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Venison is served

Those born at the foot of the Alps associate autumn with the smell of fireplaces, steaming cauldrons, toasts with a glass of red wine and the chatter of hunters at the table telling of their latest catch. But it takes skilled cooking skills to transform venison into succulent dishes. An art that is rooted in tradition and that is preserved and handed down at family level, even by those who have worn the chef’s hat in renowned hotels with a wealthy international clientele, but then wanted to bring innovation to the family restaurant, without forgetting the lesson of the territory.

For many, it is the memory of a well-known face from the small screen, a main dish to be served on TV. He is Alan Rosa and his Groven in Lostallo is a reference point for those who want to delight in tasty and refined dishes and above all don’t want to go wrong when it comes to game. In Bistrôt he tells of his work horses,
from the saddle of chamois to the ibex dinner.


Chef, let’s start from when you were wearing short trousers, you grew up in the kitchen...

“Yes, at Groven, my grandmother Maria was in the kitchen, then my father Giacomo inherited it and now there’s me. I’ve always had a passion for being in the kitchen, ever since I was a boy. It was natural for me to go to hotel management school.” 


But then, for the apprenticeship, the scenery changed, no longer the family kitchen, but the lights of the grand hotel.

“Yes, I went to the Palace in St. Moritz. One of the most renowned hotels in the world, with an exclusive and international clientele. I learnt to work in a brigade, to cook everything, because there, the client’s every wish had to be catered for, at all times.”


There was no shortage of star experiences.

“Yes, I was in Küsnacht at the Rico’s of chef Rico Zandonella, two Michelin stars. A great master from whom I learnt how to innovate while respecting and enhancing the raw materials.”


Finally, the return to Mesolcina.

“Yes, in 2006 I returned to the Groven to propose my idea of cuisine. Today those who come to Lostallo know what they are getting, it’s not the menu that matters, but the way the dishes are presented.”


In the mid-2000s, he was one of the first chefs to appear on cooking shows, which then became very popular.

“Without a doubt, television was certainly an experience that made me popular and helped to communicate my own identity. There are many pros and also some cons. When I tried to get a young chef to work alongside me, the customers, when they saw me outside the kitchen, had the prejudice that it wasn’t me who cooked and therefore the dishes weren’t perfect. So in the end I went back behind the cooker. Becoming a character means that customers come to the restaurant not only for the dishes, but also because they know that you cook them.”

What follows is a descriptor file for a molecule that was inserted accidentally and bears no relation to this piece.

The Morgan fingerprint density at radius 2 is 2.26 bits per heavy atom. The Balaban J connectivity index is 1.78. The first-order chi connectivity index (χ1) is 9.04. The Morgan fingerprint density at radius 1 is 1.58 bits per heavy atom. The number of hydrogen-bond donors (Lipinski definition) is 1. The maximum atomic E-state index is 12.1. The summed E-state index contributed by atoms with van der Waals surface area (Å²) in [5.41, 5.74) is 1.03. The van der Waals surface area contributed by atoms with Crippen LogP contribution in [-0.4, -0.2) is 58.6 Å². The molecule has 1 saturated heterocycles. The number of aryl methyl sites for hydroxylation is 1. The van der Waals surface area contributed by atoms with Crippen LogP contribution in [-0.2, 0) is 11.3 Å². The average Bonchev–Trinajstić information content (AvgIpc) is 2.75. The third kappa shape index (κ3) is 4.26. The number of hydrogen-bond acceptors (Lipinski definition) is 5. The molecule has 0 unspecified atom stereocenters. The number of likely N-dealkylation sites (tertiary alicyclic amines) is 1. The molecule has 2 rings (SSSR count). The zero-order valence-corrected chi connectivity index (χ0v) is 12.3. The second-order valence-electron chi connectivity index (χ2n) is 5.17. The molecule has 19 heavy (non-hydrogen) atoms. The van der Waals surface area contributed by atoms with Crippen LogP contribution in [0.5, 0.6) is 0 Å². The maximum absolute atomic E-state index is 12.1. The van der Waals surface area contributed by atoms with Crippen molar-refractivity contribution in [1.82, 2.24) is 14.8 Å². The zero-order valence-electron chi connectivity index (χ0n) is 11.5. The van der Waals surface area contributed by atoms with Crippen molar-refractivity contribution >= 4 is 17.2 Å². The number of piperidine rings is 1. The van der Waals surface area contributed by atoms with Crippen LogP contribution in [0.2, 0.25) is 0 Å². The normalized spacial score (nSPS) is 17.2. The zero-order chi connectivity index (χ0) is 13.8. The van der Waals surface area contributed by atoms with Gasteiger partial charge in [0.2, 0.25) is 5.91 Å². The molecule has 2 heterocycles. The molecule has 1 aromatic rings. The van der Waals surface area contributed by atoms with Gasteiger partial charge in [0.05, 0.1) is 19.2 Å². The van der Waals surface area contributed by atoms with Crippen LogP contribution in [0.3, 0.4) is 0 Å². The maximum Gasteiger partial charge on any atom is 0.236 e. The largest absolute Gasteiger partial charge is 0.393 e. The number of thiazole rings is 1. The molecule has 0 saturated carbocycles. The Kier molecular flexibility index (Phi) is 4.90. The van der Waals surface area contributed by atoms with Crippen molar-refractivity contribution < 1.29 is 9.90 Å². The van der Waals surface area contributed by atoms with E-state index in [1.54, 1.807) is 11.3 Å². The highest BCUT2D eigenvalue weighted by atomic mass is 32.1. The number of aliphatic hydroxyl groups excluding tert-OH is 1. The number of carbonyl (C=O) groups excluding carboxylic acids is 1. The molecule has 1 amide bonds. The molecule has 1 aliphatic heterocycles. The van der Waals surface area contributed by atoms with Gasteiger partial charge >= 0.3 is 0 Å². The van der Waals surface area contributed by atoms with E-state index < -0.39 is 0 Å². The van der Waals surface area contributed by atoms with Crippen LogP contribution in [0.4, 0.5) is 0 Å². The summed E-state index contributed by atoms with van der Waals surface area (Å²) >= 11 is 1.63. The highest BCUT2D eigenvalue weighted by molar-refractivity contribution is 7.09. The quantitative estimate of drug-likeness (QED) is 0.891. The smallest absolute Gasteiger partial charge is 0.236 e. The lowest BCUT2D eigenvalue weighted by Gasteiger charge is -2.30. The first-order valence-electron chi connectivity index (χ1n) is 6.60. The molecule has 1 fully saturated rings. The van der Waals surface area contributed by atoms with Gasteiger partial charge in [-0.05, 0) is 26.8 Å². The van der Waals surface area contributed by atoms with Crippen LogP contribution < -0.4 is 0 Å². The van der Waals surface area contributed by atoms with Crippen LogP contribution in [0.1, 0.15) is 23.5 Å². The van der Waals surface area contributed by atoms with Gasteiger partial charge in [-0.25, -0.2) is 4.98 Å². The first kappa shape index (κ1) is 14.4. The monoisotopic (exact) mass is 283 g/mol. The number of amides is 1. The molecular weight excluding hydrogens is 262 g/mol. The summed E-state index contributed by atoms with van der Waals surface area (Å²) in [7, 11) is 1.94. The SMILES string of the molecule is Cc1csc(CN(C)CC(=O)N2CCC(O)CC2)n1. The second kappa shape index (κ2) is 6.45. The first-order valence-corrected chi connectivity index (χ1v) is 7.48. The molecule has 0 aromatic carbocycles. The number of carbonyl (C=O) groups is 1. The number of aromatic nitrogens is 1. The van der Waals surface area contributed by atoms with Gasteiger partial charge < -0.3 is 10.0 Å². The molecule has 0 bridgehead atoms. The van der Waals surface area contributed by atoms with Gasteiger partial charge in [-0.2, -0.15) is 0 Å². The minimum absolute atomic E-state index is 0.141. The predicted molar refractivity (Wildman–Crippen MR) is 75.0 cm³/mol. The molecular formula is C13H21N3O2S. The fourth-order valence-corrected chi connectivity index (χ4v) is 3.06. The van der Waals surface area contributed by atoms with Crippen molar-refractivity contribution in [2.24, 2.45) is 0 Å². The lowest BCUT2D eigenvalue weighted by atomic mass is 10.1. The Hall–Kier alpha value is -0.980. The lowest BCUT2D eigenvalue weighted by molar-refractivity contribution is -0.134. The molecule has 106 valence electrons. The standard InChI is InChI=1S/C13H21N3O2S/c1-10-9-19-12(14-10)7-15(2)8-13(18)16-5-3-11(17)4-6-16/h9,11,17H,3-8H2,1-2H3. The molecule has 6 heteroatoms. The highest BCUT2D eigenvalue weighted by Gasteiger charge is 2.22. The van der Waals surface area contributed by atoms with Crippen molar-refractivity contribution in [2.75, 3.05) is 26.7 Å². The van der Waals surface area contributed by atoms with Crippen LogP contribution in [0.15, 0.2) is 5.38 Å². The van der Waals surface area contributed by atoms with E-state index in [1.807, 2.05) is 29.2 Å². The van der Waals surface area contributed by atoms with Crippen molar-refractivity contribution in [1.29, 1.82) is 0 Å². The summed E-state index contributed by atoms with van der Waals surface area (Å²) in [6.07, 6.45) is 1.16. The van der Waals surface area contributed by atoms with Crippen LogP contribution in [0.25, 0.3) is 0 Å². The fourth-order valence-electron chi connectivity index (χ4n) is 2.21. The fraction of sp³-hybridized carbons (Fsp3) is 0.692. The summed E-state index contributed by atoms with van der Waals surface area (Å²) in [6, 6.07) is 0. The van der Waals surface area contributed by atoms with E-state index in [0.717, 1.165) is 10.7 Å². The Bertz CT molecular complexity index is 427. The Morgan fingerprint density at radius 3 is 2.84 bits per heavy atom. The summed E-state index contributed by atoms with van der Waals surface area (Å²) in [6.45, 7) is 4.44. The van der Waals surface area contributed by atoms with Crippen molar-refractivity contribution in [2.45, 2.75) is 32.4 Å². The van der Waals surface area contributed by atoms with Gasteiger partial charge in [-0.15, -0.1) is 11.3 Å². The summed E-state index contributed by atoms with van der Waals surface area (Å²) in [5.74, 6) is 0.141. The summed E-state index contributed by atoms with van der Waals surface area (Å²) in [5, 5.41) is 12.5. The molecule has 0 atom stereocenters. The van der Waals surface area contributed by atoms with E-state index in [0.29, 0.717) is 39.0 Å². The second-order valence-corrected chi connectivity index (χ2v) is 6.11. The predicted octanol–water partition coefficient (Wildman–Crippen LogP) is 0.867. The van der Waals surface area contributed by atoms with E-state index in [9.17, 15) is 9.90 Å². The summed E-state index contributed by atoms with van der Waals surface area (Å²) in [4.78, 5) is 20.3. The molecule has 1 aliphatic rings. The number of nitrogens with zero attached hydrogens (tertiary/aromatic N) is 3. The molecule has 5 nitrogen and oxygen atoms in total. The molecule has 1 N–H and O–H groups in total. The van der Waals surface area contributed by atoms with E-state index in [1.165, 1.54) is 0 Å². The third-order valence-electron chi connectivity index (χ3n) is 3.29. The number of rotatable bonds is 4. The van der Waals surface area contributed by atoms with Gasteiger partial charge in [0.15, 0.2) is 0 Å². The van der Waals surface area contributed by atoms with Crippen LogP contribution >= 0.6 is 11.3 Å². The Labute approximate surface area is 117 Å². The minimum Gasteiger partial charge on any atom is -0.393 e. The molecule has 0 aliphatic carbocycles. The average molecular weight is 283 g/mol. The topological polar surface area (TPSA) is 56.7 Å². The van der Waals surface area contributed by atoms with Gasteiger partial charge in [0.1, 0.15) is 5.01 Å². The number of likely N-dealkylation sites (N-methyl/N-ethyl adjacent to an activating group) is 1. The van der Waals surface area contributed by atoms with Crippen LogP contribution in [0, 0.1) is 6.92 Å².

What is your ideal menu?

“Let’s say that autumn is the most popular time for us, because we offer our game meat dishes. At other times of the year there is often no menu, I set the menu according to the best products I find on the market, or I ask the customer if he has any preferences. I like a cuisine that also follows instinct, that is the result of conviviality, not just of exasperated research.”


Tradition or innovation?

“When I reintroduce traditional recipes, it’s not to lighten them up but to make them the way they used to be made. While those I create have an eye that looks to the territory, but also one that respects contemporary cooking and processing methods that combine taste with lightness.”


Let’s come to the signature dish: venison. 

“The saddle of roe deer. Here we mainly source our supplies from game meat reserves in Austria and Germany.”


Are there not enough roe deer in Mesolcina?

“Yes, it is impossible for locally hunted roe deer to meet all the demands of the Moesana restaurant industry.”


Chamois and deer?

“In this case they come mainly from the Mesolcina and the Poschiavo valley.”


Should game always be marinated?

“It depends on the cut and the recipe. For a saddle of roe deer it is not necessary. For jugged chamois, on the other hand, marinating in wine is necessary.”


Do you also offer special game?

“Yes, when hunters bring them in we also have marmots and ibex. The ibex comes from selective hunting. The hunter can take two. Usually one he keeps for himself and the other he gives away. Sometimes it is a male, sometimes a female. Sometimes it is 3-4 years old, sometimes 8 years old. This has a big impact on the taste of the meat.”